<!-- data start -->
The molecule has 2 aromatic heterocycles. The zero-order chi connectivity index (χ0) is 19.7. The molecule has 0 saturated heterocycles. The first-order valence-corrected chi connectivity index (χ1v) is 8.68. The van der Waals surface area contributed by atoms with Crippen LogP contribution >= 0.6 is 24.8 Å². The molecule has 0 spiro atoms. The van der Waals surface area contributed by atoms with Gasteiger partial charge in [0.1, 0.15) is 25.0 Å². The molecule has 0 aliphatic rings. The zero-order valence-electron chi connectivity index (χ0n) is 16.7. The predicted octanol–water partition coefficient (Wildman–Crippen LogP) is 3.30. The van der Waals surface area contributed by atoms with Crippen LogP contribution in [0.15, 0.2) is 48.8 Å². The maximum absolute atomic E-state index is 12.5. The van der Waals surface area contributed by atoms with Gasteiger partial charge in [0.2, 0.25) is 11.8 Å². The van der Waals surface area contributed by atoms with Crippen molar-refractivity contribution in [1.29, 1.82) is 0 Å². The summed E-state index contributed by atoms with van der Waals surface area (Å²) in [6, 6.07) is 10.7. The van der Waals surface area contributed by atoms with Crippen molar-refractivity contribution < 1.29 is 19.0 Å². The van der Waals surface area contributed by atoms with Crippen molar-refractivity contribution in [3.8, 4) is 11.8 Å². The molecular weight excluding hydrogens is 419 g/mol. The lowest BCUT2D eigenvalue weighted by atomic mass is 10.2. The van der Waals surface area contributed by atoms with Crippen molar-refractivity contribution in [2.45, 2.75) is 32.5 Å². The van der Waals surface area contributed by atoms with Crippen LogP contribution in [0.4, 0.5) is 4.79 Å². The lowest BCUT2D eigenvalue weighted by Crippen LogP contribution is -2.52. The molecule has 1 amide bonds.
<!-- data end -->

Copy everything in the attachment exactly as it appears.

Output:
The molecule has 2 aromatic heterocycles. The zero-order chi connectivity index (χ0) is 19.7. The molecule has 0 saturated heterocycles. The first-order valence-corrected chi connectivity index (χ1v) is 8.68. The van der Waals surface area contributed by atoms with Crippen LogP contribution >= 0.6 is 24.8 Å². The molecule has 0 spiro atoms. The van der Waals surface area contributed by atoms with Gasteiger partial charge in [0.1, 0.15) is 25.0 Å². The molecule has 0 aliphatic rings. The zero-order valence-electron chi connectivity index (χ0n) is 16.7. The predicted octanol–water partition coefficient (Wildman–Crippen LogP) is 3.30. The van der Waals surface area contributed by atoms with Crippen LogP contribution in [0.15, 0.2) is 48.8 Å². The maximum absolute atomic E-state index is 12.5. The van der Waals surface area contributed by atoms with Gasteiger partial charge in [0.2, 0.25) is 11.8 Å². The van der Waals surface area contributed by atoms with Crippen molar-refractivity contribution in [1.29, 1.82) is 0 Å². The summed E-state index contributed by atoms with van der Waals surface area (Å²) in [6, 6.07) is 10.7. The van der Waals surface area contributed by atoms with Crippen molar-refractivity contribution < 1.29 is 19.0 Å². The van der Waals surface area contributed by atoms with Crippen molar-refractivity contribution in [3.8, 4) is 11.8 Å². The molecular weight excluding hydrogens is 419 g/mol. The lowest BCUT2D eigenvalue weighted by atomic mass is 10.2. The van der Waals surface area contributed by atoms with Crippen molar-refractivity contribution in [2.45, 2.75) is 32.5 Å². The van der Waals surface area contributed by atoms with Crippen LogP contribution in [0.4, 0.5) is 4.79 Å². The lowest BCUT2D eigenvalue weighted by Crippen LogP contribution is -2.52. The molecule has 1 amide bonds.